Kentucky Wildcats Basketball: A Tale of Two Sophomores

Matt KingFeatured ColumnistDecember 2, 2013

Dec 4, 2012; Lexington, KY, USA; Kentucky Wildcats forward Alex Poythress (22), guard Archie Goodwin (10) and forward Willie Cauley-Stein (15) walk on the court after a timeout in the game against the Samford Bulldogs at Rupp Arena. Kentucky defeated Samford 88-56. Mandatory Credit: Mark Zerof-USA TODAY Sports
Mark Zerof-USA TODAY Sports

It's hard to remember, but there was a time not long ago when Kentucky fans were excited about Alex Poythress.

Nerlens Noel was the star recruit, but Poythress was the No. 8 ranked recruit in the country according to Rivals and seemed like the most game-ready freshman on the team. He was built like a mack truck, which stood in stark contrast to Noel's lanky frame. Poythress seemed explosive, the kind of player who could muscle through a defender and then rise up and throw it down with power.

And for a little while, it looked like that's exactly what the Wildcats had. In their first five games, Poythress was aggressive and confident, averaging 18.4 points and 7.4 rebounds per game. Nothing quite showcased how athletically gifted he was like his 20-point coming-out party against Duke the second game of the season.

Then it all went downhill seemingly as quickly as it began. Poythress' stats dropped as his confidence was clearly starting to wane. It became obvious that on a team that desperately needed someone who could create some offense, he was not that player. In Kentucky's final 13 games, Poythress managed to top double digits just twice and scored only six points on 3-of-7 shooting in their embarrassing loss to Robert Morris.

When he decided to come back for a sophomore season, nobody was really surprised. Poythress clearly wasn't ready, nor was the other freshman who would join him in returning to the Wildcats: Willie Cauley-Stein.

Cauley-Stein was the least heralded of Kentucky's 2012 recruiting class. He was a standout wide receiver in high school who almost quit basketball to focus on football at one point. Only a late growth spurt to 6'10" made it clear that basketball was his future.

Still, Cauley-Stein was very much a project. Obviously very athletic and quick for his size, his basketball IQ was lacking, and he didn't quite know what to do with his size yet. Kentucky fans were happy to see him come back, but with the signings of McDonald's All-Americans Julius Randle, Marcus Lee and Dakari Johnson, and with Poythress coming back, nobody really knew how much we were going to see of him.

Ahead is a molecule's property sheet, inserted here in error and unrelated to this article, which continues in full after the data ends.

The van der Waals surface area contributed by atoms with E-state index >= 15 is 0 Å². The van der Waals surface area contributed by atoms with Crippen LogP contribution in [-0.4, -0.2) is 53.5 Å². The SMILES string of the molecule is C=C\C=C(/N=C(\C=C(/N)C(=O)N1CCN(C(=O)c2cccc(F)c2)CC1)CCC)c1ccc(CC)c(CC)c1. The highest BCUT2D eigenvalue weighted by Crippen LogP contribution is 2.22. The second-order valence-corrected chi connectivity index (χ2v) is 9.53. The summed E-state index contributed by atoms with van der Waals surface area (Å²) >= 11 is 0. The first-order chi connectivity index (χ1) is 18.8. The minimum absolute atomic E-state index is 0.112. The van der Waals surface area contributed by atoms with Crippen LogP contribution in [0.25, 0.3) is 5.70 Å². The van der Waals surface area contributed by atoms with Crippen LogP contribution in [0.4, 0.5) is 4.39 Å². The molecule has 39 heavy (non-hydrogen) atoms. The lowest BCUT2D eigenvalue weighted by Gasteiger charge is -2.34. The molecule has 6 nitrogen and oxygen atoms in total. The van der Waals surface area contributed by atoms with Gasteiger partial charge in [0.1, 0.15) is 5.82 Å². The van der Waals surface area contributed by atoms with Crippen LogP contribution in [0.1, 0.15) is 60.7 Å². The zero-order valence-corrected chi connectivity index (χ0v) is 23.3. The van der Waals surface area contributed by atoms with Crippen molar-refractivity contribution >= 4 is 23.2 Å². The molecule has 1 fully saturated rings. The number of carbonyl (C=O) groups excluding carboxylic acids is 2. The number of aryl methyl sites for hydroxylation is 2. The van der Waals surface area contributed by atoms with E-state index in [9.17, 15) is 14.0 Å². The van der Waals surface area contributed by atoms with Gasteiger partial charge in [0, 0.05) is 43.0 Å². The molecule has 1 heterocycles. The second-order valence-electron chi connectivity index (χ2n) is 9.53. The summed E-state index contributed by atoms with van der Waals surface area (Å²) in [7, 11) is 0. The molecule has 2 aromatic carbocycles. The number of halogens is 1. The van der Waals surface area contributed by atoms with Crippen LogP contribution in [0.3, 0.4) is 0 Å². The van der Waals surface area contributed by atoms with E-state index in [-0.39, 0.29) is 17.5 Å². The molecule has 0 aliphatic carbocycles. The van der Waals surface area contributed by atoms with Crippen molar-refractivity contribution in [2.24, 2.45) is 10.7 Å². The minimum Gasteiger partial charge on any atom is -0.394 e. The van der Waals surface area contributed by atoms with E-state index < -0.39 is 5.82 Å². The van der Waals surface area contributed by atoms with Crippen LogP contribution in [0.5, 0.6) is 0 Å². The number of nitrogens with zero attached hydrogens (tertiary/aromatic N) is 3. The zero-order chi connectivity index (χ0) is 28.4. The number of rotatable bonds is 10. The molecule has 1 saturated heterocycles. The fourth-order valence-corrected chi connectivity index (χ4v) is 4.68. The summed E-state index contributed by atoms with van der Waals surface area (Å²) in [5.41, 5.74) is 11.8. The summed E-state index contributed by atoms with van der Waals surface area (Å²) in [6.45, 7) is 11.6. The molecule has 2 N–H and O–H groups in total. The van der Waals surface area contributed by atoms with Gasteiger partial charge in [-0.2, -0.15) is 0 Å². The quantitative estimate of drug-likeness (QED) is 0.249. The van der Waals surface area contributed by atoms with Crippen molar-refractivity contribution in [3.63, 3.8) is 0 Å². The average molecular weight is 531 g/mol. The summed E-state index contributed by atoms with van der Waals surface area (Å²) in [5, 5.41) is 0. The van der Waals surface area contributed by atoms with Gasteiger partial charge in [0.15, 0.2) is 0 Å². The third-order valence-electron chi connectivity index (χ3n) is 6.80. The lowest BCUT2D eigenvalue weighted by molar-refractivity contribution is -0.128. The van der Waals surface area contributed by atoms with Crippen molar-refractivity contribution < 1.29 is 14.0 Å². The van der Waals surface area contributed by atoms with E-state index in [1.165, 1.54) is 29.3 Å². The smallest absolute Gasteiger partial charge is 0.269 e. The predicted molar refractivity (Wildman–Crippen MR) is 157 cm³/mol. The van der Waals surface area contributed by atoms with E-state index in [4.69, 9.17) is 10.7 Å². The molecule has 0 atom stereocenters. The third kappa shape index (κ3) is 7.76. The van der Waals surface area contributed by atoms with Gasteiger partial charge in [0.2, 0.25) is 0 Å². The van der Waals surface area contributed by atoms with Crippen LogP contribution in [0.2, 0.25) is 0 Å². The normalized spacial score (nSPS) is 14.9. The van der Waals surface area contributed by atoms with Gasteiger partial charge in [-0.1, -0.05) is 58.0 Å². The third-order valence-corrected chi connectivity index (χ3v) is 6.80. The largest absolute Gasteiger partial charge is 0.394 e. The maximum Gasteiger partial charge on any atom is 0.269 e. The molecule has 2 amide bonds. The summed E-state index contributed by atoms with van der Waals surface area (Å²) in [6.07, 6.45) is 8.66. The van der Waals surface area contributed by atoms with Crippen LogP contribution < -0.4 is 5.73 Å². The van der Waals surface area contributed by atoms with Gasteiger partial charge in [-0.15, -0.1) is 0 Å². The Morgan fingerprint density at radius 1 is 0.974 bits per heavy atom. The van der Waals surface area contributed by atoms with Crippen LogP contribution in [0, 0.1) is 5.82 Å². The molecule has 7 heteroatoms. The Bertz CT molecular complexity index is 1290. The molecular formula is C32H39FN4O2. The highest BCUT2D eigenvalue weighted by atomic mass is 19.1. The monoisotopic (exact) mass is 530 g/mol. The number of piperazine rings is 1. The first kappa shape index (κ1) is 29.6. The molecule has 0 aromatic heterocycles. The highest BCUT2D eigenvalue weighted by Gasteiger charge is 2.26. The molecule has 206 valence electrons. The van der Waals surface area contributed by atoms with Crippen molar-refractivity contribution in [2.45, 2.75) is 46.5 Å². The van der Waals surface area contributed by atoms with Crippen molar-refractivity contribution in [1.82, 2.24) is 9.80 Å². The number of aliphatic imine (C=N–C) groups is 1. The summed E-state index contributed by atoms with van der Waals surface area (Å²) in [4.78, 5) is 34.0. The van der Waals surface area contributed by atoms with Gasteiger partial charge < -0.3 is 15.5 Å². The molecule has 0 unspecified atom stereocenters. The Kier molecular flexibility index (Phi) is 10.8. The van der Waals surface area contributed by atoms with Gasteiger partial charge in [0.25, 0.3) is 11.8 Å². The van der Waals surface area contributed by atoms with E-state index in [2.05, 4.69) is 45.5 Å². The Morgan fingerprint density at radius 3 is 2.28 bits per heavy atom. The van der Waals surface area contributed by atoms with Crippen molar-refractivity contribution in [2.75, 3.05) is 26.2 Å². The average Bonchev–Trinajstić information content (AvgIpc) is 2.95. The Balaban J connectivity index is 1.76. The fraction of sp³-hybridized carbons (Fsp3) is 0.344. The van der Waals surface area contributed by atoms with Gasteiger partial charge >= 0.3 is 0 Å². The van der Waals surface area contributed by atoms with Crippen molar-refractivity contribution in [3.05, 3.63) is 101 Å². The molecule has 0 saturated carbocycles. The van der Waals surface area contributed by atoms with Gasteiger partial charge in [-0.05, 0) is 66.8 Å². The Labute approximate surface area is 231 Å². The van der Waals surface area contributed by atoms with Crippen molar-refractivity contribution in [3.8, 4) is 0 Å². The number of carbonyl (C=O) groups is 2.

Fast forward to Sunday.

Dec 1, 2013; Brooklyn, NY, USA;  Kentucky Wildcats forward Willie Cauley-Stein (15) reacts after a dunk against the Providence Friars  in the second half at Barclays Center. Mandatory Credit: Noah K. Murray-USA TODAY Sports
Noah K. Murray-USA TODAY Sports

Kentucky played their most complete game of the season, beating a good Providence team away from home 79-65. Randle lost his bid for eight straight double-doubles to start the season, but all anyone could talk about was Willie Cauley-Stein. WCS flirted with a triple-double, going for 15 points on 7-of-8 shooting, eight rebounds and nine blocks.

He had already proven to be an exceptional shot-blocker early in the season, but Cauley-Stein still had no touch around the basket. If he wasn't throwing down an alley-oop or laying the ball up, chances are the ball was not going in. That changed against Providence, as he displayed a shocking amount of offense.

The game before against Eastern Michigan I tweeted:

Now it seems like that may not be too far off.

Meanwhile, Poythress scored five points against Providence, grabbed one rebound and blocked two shots in 15 minutes of play. Early in the season it seemed like he may have reinvented himself as a garbage man, crashing the boards and wreaking havoc inside along with Randle instead of trying to create offense. Calipari said as much himself.

"He’s right now building his own confidence,” Calipari said after the Northern Kentucky game. “He’s building his own self-esteem. You know why? He’s not trying to do stuff he can’t do. … Do what you do well."

Poythress was averaging over 10 boards a game after the Michigan State game but has since grabbed just an average of 4.4 since then. And forget about scoring. He's averaging 5.4 points a game and threw up a goose egg against Texas-Arlington in 15 minutes of play.

It's no question that Poythress is suffering from the emergence of Julius Randle as one of the top players in college basketball. They play the same position and the same kind of game, but Randle is just...better at it. Poythress has responded by basically disappearing. Sure he's not trying to do stuff he can't do, but he's also not really doing much of anything.

In order for Kentucky to contend for a national championship, they're going to need Willie Cauley-Stein to continue to grow like he has been and be that X-factor for them. But at some point, maybe not now, but down the road in an important game, they're going to need Alex Poythress to come up big.

On a team with one of the most touted freshmen recruiting classes in history, there's a good chance their future is going to live or die by the sophomores. One an afterthought who just might become the most important piece of Kentucky's puzzle this year. The other a player who once looked like a star and has now become an afterthought.